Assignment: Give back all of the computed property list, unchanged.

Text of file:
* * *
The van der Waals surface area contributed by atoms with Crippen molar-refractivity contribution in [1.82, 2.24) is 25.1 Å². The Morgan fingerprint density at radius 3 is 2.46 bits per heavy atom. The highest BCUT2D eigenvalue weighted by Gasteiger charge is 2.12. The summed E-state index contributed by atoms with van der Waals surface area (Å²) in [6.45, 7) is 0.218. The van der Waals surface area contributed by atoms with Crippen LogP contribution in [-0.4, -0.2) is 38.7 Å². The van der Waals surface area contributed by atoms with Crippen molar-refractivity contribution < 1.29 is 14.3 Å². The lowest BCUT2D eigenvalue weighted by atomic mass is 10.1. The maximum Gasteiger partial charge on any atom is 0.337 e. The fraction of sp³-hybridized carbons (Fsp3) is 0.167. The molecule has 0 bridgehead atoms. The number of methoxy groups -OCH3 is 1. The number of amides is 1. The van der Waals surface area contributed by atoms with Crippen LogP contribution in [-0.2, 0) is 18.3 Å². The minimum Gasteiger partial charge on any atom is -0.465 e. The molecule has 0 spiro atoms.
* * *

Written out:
The van der Waals surface area contributed by atoms with Crippen molar-refractivity contribution in [1.82, 2.24) is 25.1 Å². The Morgan fingerprint density at radius 3 is 2.46 bits per heavy atom. The highest BCUT2D eigenvalue weighted by Gasteiger charge is 2.12. The summed E-state index contributed by atoms with van der Waals surface area (Å²) in [6.45, 7) is 0.218. The van der Waals surface area contributed by atoms with Crippen LogP contribution in [-0.4, -0.2) is 38.7 Å². The van der Waals surface area contributed by atoms with Crippen molar-refractivity contribution < 1.29 is 14.3 Å². The lowest BCUT2D eigenvalue weighted by atomic mass is 10.1. The maximum Gasteiger partial charge on any atom is 0.337 e. The fraction of sp³-hybridized carbons (Fsp3) is 0.167. The molecule has 0 bridgehead atoms. The number of methoxy groups -OCH3 is 1. The number of amides is 1. The van der Waals surface area contributed by atoms with Crippen LogP contribution in [-0.2, 0) is 18.3 Å². The minimum Gasteiger partial charge on any atom is -0.465 e. The molecule has 0 spiro atoms.